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Should parents have to pass a background check before volunteering in schools?
January 12, 2013 - Andrea Johnson
Here's another interesting case involving schools, this one out of Rhode Island.
The Cranston School District in that state had barred a mother from volunteering at her daughter's school because she had a past history of drug addiction. Jessica Doyle was a heroin addict in her early 20s and had two felony drug-related convictions on her record. However, she has been clean since before her daughter's birth in 2003, obtained treatment, speaks on behalf of drug abuse prevention groups, obtained certification to work in the chemical addiction field and now works at a residential substance abuse treatment program that serves pregnant and postpartum women and their children.
Doyle had also been an active volunteer at her daughter's school and extracurricular activities before the school district adopted its new volunteer policy in 2009. The ACLU sued on Doyle's behalf and the school district agreed last month to a settlement. The revised policy doesn't automatically disqualify parents with drug convictions from volunteering, but takes into account how long ago the offense was, the parent's rehabilitative efforts and community involvement. Doyle is now again allowed to volunteer in her daughter's classroom, according to ACLU.org
I suspect that many other school districts across the country have similar policies. I have heard of some districts going so far as to require that parents be fingerprinted and have a thorough background check done before they can volunteer. I wonder how many parents with a past criminal record have been banned from volunteering at their kids' schools or even, under some circumstances, setting foot on school grounds. I suspect that the entire process discourages a lot of parents, including those who have no record, from getting involved in the school.
In the wake of the Sandy Hook Elementary School shooting in Connecticut and other high profile stories, we are probably going to hear about a lot of school districts taking even more stringent safety measures. Tightening up their policies on who can volunteer in a child's classroom is likely to be among them. But I think some of these efforts are likely going too far. You would never know it in this age of classroom lockdowns, surveillance cameras and school security guards, but despite the horrible news stories we all have seen, crime and child abuse rates have actually gone down in the past couple of decades. Children are far, far safer than they have ever been before.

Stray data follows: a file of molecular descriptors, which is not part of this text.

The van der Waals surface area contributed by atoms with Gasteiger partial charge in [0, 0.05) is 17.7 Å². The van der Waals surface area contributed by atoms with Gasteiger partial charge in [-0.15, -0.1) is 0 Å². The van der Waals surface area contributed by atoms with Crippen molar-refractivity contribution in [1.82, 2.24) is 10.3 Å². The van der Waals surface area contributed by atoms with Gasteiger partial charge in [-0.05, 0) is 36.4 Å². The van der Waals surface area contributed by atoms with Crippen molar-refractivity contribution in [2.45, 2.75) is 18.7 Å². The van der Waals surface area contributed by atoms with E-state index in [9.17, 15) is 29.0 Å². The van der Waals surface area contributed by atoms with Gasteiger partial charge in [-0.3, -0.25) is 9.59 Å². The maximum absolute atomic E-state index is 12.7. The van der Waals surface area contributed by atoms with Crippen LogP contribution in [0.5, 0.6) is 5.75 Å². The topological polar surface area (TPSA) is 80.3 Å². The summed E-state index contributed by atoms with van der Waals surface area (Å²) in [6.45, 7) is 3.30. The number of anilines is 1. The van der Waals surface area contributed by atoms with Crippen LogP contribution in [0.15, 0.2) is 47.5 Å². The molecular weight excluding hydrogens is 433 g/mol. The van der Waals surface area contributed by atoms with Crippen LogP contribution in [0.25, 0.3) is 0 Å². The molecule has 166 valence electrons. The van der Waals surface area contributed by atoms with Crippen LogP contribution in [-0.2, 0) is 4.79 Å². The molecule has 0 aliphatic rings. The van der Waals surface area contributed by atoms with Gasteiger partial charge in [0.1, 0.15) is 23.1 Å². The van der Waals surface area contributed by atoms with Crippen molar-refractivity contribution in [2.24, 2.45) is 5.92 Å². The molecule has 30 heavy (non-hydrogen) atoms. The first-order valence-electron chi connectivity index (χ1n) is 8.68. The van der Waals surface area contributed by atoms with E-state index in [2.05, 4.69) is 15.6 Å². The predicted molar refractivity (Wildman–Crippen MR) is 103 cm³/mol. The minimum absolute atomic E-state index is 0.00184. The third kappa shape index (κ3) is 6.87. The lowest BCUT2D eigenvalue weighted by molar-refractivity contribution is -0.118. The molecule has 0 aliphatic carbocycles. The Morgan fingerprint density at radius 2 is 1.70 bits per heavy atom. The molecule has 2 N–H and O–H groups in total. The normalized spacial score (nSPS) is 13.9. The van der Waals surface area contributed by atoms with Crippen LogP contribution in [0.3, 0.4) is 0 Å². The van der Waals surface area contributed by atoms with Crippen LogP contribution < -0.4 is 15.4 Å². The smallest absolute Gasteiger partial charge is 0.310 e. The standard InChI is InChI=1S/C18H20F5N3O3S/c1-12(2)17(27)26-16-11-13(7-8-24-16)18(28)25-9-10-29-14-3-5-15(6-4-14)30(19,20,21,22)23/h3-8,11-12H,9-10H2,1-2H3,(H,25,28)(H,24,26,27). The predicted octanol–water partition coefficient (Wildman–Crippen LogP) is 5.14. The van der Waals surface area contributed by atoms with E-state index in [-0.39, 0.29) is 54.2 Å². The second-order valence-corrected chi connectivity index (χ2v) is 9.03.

Does it really make sense to bar a parent with a criminal record from volunteering in his or her child's class, particularly when there are likely several other adults at the same activity and it is likely taking place in a crowded public place? What was the Rhode Island school board afraid Doyle was going to do? Deal drugs to a classroom of third-graders under the watchful eye of their teacher and other parents volunteering at the same activity? Even parents who have more recent convictions for more serious offenses are hardly likely to do anything questionable at such an activity.
At one time educators emphasized the importance of parental involvement in a child's education and lamented that some parents do not come to parent-teacher conferences or help a child with his homework. A child who sees that his parents care about education is more likely to care about school and put more effort into his studies. Policies like the one passed by the Rhode Island school seem designed to discourage, not encourage, parents from getting involved and make it more likely that their kids will fall behind in the classroom. Children of parents who have had trouble in the past are probably even more at risk of doing poorly in school, so that should be the last thing school districts want to do.
I'm glad that the ACLU took Doyle's case and forced the Rhode Island school to back down. I hope other school districts across the country will also be more reasonable in their parent volunteer policies.
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